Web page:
Pawtuxet River Authority was also awarded funding for two projects. The first is their fish passage project which is designed to build upon the 2011 Pawtuxet Falls dam removal and assess whether fish passage can be created to encourage spawning in Cranberry Pond in Warwick and Blackamore Pond in Cranston. The second grant allows for the purchase of a utility trailer to transport equipment for river clean-ups and debris removals at recreation sites along the Pawtuxet River.

Woonasquatucket River Watershed Council will develop an educational program with a focus on stormwater discharges to restore the urban sections of the Woonasquatucket River and Narragansett Bay. The project will include a public school curriculum, Trout in the Classroom, for 4th graders, public art with North Providence High School designing storm drain paintings and murals, and youth leadership development for high school students in science education at the Met School in Providence.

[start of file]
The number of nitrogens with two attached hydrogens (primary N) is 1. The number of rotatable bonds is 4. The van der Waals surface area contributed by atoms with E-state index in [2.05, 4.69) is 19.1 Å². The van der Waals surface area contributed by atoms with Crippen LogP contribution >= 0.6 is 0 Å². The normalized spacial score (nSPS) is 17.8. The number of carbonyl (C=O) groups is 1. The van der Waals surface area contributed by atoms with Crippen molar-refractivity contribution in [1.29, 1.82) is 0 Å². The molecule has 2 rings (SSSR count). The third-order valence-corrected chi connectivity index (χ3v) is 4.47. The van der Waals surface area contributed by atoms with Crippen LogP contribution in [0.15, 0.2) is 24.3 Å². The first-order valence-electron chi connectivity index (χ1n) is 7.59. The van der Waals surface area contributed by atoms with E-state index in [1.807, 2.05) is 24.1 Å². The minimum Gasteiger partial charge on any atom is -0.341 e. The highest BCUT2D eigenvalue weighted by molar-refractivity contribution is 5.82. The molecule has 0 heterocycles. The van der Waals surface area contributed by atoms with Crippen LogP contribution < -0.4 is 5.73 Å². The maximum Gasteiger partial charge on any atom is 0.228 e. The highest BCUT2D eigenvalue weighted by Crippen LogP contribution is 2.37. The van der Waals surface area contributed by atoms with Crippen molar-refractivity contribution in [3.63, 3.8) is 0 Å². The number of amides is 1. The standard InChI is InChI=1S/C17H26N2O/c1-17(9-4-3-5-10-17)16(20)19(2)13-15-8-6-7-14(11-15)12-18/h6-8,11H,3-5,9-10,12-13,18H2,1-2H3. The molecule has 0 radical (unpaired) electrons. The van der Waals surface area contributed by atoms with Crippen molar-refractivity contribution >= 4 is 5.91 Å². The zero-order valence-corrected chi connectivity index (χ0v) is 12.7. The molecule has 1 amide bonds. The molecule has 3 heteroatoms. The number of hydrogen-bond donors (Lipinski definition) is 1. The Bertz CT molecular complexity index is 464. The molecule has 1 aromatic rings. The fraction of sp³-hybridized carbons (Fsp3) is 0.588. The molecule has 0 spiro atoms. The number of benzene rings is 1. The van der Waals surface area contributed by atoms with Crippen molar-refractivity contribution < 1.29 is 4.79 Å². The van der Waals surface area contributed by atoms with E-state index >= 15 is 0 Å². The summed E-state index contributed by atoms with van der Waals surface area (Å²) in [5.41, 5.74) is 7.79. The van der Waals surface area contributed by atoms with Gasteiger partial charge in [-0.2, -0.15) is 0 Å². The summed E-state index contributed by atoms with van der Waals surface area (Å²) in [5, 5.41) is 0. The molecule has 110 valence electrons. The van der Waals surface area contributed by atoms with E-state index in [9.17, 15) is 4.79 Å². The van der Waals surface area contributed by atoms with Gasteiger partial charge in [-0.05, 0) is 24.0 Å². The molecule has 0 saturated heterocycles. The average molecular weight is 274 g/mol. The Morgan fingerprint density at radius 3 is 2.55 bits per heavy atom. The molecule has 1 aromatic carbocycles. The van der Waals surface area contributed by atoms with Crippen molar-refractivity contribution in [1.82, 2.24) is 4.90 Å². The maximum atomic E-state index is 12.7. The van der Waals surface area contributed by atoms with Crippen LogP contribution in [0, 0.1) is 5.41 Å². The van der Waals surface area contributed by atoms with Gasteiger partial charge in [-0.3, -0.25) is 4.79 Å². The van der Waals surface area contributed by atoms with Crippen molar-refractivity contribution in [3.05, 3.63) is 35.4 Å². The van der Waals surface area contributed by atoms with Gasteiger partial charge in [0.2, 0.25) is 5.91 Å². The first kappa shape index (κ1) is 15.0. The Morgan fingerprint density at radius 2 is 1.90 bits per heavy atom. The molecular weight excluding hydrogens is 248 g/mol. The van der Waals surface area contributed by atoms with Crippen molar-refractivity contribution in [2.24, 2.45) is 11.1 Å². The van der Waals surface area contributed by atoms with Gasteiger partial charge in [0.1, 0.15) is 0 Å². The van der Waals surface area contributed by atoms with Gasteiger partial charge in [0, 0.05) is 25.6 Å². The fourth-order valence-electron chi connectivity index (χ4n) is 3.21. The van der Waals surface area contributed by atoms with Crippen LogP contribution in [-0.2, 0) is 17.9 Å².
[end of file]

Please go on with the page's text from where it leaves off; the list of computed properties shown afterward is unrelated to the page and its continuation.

The Narragansett Bay Estuary Program’s grant program was guided by a Grant Subcommittee made up of representatives from the Massachusetts Office of Coastal Zone Management, Rhode Island Department of Environmental Management’s Office of Water Resources, Massachusetts Department of Fish and Game’s Division of Ecological Restoration, Rhode Island Department of Administration’s Division of Planning, NEIWPCC (our host entity), and EPA.

See press release.

The 28th Issue of the Narragansett Bay Journal is Now Available!

The Narragansett Bay Estuary Program has released a special edition of the Narragansett Bay Journal, featuring a series of articles on Salt Marshes, one of the Bay’s most precious ecosystems.  The articles summarize scientific findings that were presented at an April 2014 conference at Save The Bay called “The Effects of Sea Level Rise to Rhode Island’s Salt Marshes.”  This issue also spotlights recent NBEP accomplishments including new Management Committee members, a new federal grant program focused on nutrient pollution, the 2014 Watershed Counts Report, and the development of the Science Advisory Committee. 

Download the newest edition of the Narragansett Bay Journal to stay informed on all issues concerning Narragansett Bay.  To sign up for updates regarding the Narragansett Bay Estuary Program, email us at info@nbep.org!